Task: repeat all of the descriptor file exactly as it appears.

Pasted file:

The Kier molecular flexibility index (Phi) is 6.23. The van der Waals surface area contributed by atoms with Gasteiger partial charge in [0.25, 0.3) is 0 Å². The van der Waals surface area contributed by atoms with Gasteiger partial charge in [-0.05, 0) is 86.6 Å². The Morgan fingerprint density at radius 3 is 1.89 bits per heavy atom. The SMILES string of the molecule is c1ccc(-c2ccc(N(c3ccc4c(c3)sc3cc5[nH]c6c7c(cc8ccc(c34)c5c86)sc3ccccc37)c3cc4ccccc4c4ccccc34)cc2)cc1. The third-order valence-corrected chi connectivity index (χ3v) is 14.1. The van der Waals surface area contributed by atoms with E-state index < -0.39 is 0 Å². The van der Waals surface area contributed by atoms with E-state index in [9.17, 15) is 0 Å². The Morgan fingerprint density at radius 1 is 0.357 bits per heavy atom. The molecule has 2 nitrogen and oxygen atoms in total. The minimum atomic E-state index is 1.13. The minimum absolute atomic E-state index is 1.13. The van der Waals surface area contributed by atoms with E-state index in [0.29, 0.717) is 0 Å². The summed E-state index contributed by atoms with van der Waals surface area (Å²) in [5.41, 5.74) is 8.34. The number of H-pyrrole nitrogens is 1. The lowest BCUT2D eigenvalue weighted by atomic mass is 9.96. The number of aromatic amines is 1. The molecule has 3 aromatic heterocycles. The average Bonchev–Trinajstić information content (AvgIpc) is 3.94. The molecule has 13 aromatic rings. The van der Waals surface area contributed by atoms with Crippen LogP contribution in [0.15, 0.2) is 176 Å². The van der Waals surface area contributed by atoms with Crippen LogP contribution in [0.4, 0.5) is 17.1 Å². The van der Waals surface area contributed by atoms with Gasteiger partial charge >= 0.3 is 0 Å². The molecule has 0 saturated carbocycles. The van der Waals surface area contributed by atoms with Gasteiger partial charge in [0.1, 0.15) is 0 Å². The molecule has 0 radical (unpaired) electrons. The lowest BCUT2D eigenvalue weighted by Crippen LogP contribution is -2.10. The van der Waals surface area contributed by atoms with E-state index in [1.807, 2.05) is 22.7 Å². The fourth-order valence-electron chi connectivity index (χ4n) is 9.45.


The Kier molecular flexibility index (Phi) is 6.23. The van der Waals surface area contributed by atoms with Gasteiger partial charge in [0.25, 0.3) is 0 Å². The van der Waals surface area contributed by atoms with Gasteiger partial charge in [-0.05, 0) is 86.6 Å². The Morgan fingerprint density at radius 3 is 1.89 bits per heavy atom. The SMILES string of the molecule is c1ccc(-c2ccc(N(c3ccc4c(c3)sc3cc5[nH]c6c7c(cc8ccc(c34)c5c86)sc3ccccc37)c3cc4ccccc4c4ccccc34)cc2)cc1. The third-order valence-corrected chi connectivity index (χ3v) is 14.1. The van der Waals surface area contributed by atoms with E-state index < -0.39 is 0 Å². The van der Waals surface area contributed by atoms with E-state index in [9.17, 15) is 0 Å². The Morgan fingerprint density at radius 1 is 0.357 bits per heavy atom. The molecule has 2 nitrogen and oxygen atoms in total. The minimum atomic E-state index is 1.13. The minimum absolute atomic E-state index is 1.13. The van der Waals surface area contributed by atoms with E-state index in [0.29, 0.717) is 0 Å². The summed E-state index contributed by atoms with van der Waals surface area (Å²) in [5.41, 5.74) is 8.34. The number of H-pyrrole nitrogens is 1. The lowest BCUT2D eigenvalue weighted by atomic mass is 9.96. The number of aromatic amines is 1. The molecule has 3 aromatic heterocycles. The average Bonchev–Trinajstić information content (AvgIpc) is 3.94. The molecule has 13 aromatic rings. The van der Waals surface area contributed by atoms with Crippen LogP contribution in [0.15, 0.2) is 176 Å². The van der Waals surface area contributed by atoms with Crippen LogP contribution in [0.4, 0.5) is 17.1 Å². The van der Waals surface area contributed by atoms with Gasteiger partial charge >= 0.3 is 0 Å². The molecule has 0 saturated carbocycles. The van der Waals surface area contributed by atoms with Gasteiger partial charge in [0.1, 0.15) is 0 Å². The molecule has 0 radical (unpaired) electrons. The lowest BCUT2D eigenvalue weighted by Crippen LogP contribution is -2.10. The van der Waals surface area contributed by atoms with E-state index in [1.807, 2.05) is 22.7 Å². The fourth-order valence-electron chi connectivity index (χ4n) is 9.45.